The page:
__ My Book about ME (Illustrated by
Roy McKie, 1970)
__ I Can Draw It Myself (1970)
__ Mr. Brown Can Moo! Can You?: Dr. Seuss's Book of
__ Wonderful Noises! (1970)
__ The Lorax (1971)
__ I Can Write (1971)
__ Marvin K. Mooney Will You Please Go Now! (1972)

__ In a People House (1972)
__ Did I Ever Tell You How Lucky You Are? (1973)
__ The Shape of Me and Other Stuff (1973)
__ There's a Wocket in My Pocket! (1974)
__ The Many Mice of Mr. Brice (1974)
__ Wacky Wednesday (1974)
__ Great Day for Up! (Illustrated by
Quentin Blake, 1974)
__ Oh, the Thinks You Can Think! (1975)
__ Because a Little Bug Went Kachoo (1975)
__ Would You Rather Be a Bullfrog? (1975)
__ The Cat's Quizzer (1976)
__ Hooper Humperdink...? Not Him!(1976)
__ Please Try to Remember the First of Octember! (1976)
__ I Can Read with My Eyes Shut! (1978)
__ Oh Say Can You Say? (1979)
__ Maybe You Should Fly a Jet! Maybe You Should Be a Vet!(1981)
__ Hunches in Bunches (1982)
__ The Butter Battle Book (1984)
__ You're Only Old Once! : A Book for Obsolete Childre(1986)
__ I Am NOT Going to Get Up Today! (
__ The Tooth Book (1989)
__ Oh, the Places You'll Go! (1990)
__ Daisy-Head Mayzie (Posthumous, 1995)
__ My Many colored Days (Posthumous, 1996)
__ Hooray for Diffendoofer Day! (Posthumous, from notes, with Jack Prelutsky & Lane Smith, 1998)
__ Gerald McBoing-Boing (Posthumous, based on story & film
, 2000)

Trade in Your Books for Store Credit!

It's Spring Cleaning time again! If you have any children's books you've sort of outgrown, bring them in for a trade! We'll give you credit for 50% of what we would sell the book for. So, if you have a book we'd sell for $5, your store credit would be $2.50. Please bring the books in on a Saturday -- no appointment necessary. If you need to make other arrangements please call Janet at 547-4555.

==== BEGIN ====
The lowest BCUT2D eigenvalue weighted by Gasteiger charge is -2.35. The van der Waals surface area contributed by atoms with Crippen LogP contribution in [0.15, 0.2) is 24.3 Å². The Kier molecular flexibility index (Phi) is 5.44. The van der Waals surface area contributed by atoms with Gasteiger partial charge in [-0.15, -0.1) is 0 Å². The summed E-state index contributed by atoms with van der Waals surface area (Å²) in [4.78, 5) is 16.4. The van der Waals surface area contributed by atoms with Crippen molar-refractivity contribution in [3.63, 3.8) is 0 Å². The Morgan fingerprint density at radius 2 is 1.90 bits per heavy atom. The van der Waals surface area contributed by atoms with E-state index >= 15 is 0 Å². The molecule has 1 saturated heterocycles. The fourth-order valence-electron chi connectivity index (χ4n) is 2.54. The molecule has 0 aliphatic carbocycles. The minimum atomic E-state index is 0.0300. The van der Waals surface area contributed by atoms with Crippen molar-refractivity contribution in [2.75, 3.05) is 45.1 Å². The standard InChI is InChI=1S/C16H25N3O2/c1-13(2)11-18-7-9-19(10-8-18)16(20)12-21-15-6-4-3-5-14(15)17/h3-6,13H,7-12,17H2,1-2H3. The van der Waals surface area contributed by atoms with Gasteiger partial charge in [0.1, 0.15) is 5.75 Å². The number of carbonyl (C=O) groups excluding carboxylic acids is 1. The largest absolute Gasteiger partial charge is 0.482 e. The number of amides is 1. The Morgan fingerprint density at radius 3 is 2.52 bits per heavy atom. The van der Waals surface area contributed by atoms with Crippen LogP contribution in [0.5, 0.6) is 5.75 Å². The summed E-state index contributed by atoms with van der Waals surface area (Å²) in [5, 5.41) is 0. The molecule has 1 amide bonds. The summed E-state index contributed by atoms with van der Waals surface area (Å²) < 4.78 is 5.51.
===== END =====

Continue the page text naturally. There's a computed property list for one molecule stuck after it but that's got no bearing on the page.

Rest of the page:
Remember: we won't sell former library books or books that have any tears, exccessive staining, or scribble marks (a written name or gift inscription is usually okay....) We only take children's books, no grown up books, please. E-mail or call if you have any questions!

Saturday, April 18, 2009

Sing, Sing a Song...

One of my favorite classes at school was music. Everyone could participate. I don't remember there being any particular hierarchy who was smarter than whom, which group got finished first, and all that -- we just sang. Sometimes we played instruments. I was quite the triangle afficianado, a career I sort of regret not pursuing.

In general, I love our vintage book collection. But in particular, I love the music books that were used as textbooks in grammar schools. I haven't yet found the one they used at my school -- back in that small quaint town in New Jersey, so many years ago I've lost count -- but flipping through the ones I have found still brings back memories of music class. From holiday celebrations; traditional songs; songs in French (very simple, mind you); to learning essentials such as how to tell time, the importance of sharing, manners, and other life lessons, there seemed to be a song for every occasion.

Thank you, Wizard of Oz Fans!

Thanks to everyone who stopped by for After Hours at the Soup, Celebrating the Wizard of Oz series. And congratulations to the winners of the raffle -- Anna; and to the guessing game -- Brian; and to everyone who won a prize in the trivia contest! We had a lively game. There were wonderful costumes -- so many Dorothys!

Be sure to join us on May 6th from 6 - 9, for our After Hours at the Soup, Celebrating Dr. Seuss!